Skip to main content

Dimensionality Reduction in Python

Understand the concept of reducing dimensionality in your data, and master the techniques to do so in Python.

Start Course for Free
4 Hours16 Videos58 Exercises18,281 Learners4700 XPMachine Learning Scientist Track

Create Your Free Account



By continuing, you accept our Terms of Use, our Privacy Policy and that your data is stored in the USA. You confirm you are at least 16 years old (13 if you are an authorized Classrooms user).

Loved by learners at thousands of companies

Course Description

High-dimensional datasets can be overwhelming and leave you not knowing where to start. Typically, you’d visually explore a new dataset first, but when you have too many dimensions the classical approaches will seem insufficient. Fortunately, there are visualization techniques designed specifically for high dimensional data and you’ll be introduced to these in this course. After exploring the data, you’ll often find that many features hold little information because they don’t show any variance or because they are duplicates of other features. You’ll learn how to detect these features and drop them from the dataset so that you can focus on the informative ones. In a next step, you might want to build a model on these features, and it may turn out that some don’t have any effect on the thing you’re trying to predict. You’ll learn how to detect and drop these irrelevant features too, in order to reduce dimensionality and thus complexity. Finally, you’ll learn how feature extraction techniques can reduce dimensionality for you through the calculation of uncorrelated principal components.

  1. 1

    Exploring High Dimensional Data


    You'll be introduced to the concept of dimensionality reduction and will learn when an why this is important. You'll learn the difference between feature selection and feature extraction and will apply both techniques for data exploration. The chapter ends with a lesson on t-SNE, a powerful feature extraction technique that will allow you to visualize a high-dimensional dataset.

    Play Chapter Now
    50 xp
    Finding the number of dimensions in a dataset
    50 xp
    Removing features without variance
    100 xp
    Feature selection vs. feature extraction
    50 xp
    Visually detecting redundant features
    100 xp
    Advantage of feature selection
    50 xp
    t-SNE visualization of high-dimensional data
    50 xp
    t-SNE intuition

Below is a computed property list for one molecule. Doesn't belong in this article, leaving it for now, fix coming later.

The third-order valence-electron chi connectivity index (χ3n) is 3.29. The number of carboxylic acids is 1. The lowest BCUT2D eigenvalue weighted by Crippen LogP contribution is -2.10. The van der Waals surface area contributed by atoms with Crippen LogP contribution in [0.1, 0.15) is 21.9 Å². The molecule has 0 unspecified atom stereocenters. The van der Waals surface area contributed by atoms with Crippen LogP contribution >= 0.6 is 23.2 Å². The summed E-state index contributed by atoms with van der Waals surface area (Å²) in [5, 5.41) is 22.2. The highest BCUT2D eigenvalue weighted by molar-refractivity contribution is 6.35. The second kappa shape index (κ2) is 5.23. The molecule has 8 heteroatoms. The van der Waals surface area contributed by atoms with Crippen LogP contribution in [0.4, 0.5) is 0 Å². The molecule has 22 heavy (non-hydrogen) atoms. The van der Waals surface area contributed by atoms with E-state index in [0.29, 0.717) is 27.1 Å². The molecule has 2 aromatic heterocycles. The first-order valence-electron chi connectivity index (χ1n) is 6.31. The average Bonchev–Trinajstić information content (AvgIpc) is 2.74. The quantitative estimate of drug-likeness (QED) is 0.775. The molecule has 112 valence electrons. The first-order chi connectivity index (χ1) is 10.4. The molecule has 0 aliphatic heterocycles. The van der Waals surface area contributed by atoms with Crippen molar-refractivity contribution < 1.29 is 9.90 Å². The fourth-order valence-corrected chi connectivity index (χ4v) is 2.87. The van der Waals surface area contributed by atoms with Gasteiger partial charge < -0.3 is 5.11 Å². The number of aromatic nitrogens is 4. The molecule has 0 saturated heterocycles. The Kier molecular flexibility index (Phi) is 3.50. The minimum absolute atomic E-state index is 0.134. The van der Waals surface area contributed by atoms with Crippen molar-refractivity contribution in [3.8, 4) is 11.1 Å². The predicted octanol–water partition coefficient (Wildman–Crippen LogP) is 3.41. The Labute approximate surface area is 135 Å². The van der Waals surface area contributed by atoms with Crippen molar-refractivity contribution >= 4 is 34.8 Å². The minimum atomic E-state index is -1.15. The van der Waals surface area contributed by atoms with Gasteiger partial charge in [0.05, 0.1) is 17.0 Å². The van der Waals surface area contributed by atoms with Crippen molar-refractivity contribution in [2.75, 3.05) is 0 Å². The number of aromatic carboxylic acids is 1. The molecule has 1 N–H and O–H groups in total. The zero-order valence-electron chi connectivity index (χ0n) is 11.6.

50 xp
    Fitting t-SNE to the ANSUR data
    100 xp
    t-SNE visualisation of dimensionality
    100 xp
  2. 2

    Feature Selection I - Selecting for Feature Information

    In this first out of two chapters on feature selection, you'll learn about the curse of dimensionality and how dimensionality reduction can help you overcome it. You'll be introduced to a number of techniques to detect and remove features that bring little added value to the dataset. Either because they have little variance, too many missing values, or because they are strongly correlated to other features.

    Play Chapter Now
  3. 4

    Feature Extraction

    This chapter is a deep-dive on the most frequently used dimensionality reduction algorithm, Principal Component Analysis (PCA). You'll build intuition on how and why this algorithm is so powerful and will apply it both for data exploration and data pre-processing in a modeling pipeline. You'll end with a cool image compression use case.

    Play Chapter Now

In the following tracks

Machine Learning Scientist


chesterChester Ismayhadrien-d4e73b49-bc29-46b7-a485-2f598f38e3b9Hadrien Lacroixhillary-green-lermanHillary Green-Lerman
Jeroen Boeye Headshot

Jeroen Boeye

Machine Learning Engineer @ Faktion

Jeroen is a machine learning engineer working at Faktion, an AI company from Belgium. He uses both R and Python for his analyses and has a PhD background in computational biology. His experience mostly lies in working with structured data, produced by sensors or digital processes.
See More

What do other learners have to say?

I've used other sites—Coursera, Udacity, things like that—but DataCamp's been the one that I've stuck with.

Devon Edwards Joseph
Lloyds Banking Group

DataCamp is the top resource I recommend for learning data science.

Louis Maiden
Harvard Business School

DataCamp is by far my favorite website to learn from.

Ronald Bowers
Decision Science Analytics, USAA